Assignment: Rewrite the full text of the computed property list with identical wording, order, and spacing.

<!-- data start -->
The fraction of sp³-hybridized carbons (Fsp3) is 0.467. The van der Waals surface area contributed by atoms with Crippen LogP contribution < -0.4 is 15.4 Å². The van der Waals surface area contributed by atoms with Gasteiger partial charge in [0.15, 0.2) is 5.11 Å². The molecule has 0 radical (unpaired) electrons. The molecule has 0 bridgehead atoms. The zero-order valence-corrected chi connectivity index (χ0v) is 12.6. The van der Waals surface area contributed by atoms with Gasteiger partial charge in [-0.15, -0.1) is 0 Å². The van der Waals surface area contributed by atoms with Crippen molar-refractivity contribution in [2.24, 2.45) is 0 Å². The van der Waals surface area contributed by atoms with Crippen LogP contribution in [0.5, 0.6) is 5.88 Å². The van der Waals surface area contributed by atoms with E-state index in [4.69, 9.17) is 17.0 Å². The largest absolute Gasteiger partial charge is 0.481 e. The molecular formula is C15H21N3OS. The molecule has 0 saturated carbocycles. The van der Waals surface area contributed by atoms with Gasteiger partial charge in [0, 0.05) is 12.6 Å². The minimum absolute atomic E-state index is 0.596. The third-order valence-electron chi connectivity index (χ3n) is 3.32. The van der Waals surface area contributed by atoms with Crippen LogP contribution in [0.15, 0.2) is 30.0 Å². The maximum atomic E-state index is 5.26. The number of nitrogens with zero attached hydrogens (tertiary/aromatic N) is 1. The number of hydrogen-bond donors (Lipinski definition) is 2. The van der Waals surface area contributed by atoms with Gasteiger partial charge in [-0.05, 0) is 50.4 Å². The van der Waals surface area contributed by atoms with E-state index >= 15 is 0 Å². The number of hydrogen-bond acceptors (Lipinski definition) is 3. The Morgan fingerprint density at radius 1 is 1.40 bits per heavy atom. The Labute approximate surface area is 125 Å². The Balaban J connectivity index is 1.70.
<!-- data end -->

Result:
The fraction of sp³-hybridized carbons (Fsp3) is 0.467. The van der Waals surface area contributed by atoms with Crippen LogP contribution < -0.4 is 15.4 Å². The van der Waals surface area contributed by atoms with Gasteiger partial charge in [0.15, 0.2) is 5.11 Å². The molecule has 0 radical (unpaired) electrons. The molecule has 0 bridgehead atoms. The zero-order valence-corrected chi connectivity index (χ0v) is 12.6. The van der Waals surface area contributed by atoms with Gasteiger partial charge in [-0.15, -0.1) is 0 Å². The van der Waals surface area contributed by atoms with Crippen molar-refractivity contribution in [2.24, 2.45) is 0 Å². The van der Waals surface area contributed by atoms with Crippen LogP contribution in [0.5, 0.6) is 5.88 Å². The van der Waals surface area contributed by atoms with E-state index in [4.69, 9.17) is 17.0 Å². The largest absolute Gasteiger partial charge is 0.481 e. The molecular formula is C15H21N3OS. The molecule has 0 saturated carbocycles. The van der Waals surface area contributed by atoms with Gasteiger partial charge in [0, 0.05) is 12.6 Å². The minimum absolute atomic E-state index is 0.596. The third-order valence-electron chi connectivity index (χ3n) is 3.32. The van der Waals surface area contributed by atoms with Crippen LogP contribution in [0.15, 0.2) is 30.0 Å². The maximum atomic E-state index is 5.26. The number of nitrogens with zero attached hydrogens (tertiary/aromatic N) is 1. The number of hydrogen-bond donors (Lipinski definition) is 2. The van der Waals surface area contributed by atoms with Gasteiger partial charge in [-0.05, 0) is 50.4 Å². The van der Waals surface area contributed by atoms with E-state index >= 15 is 0 Å². The number of hydrogen-bond acceptors (Lipinski definition) is 3. The Morgan fingerprint density at radius 1 is 1.40 bits per heavy atom. The Labute approximate surface area is 125 Å². The Balaban J connectivity index is 1.70.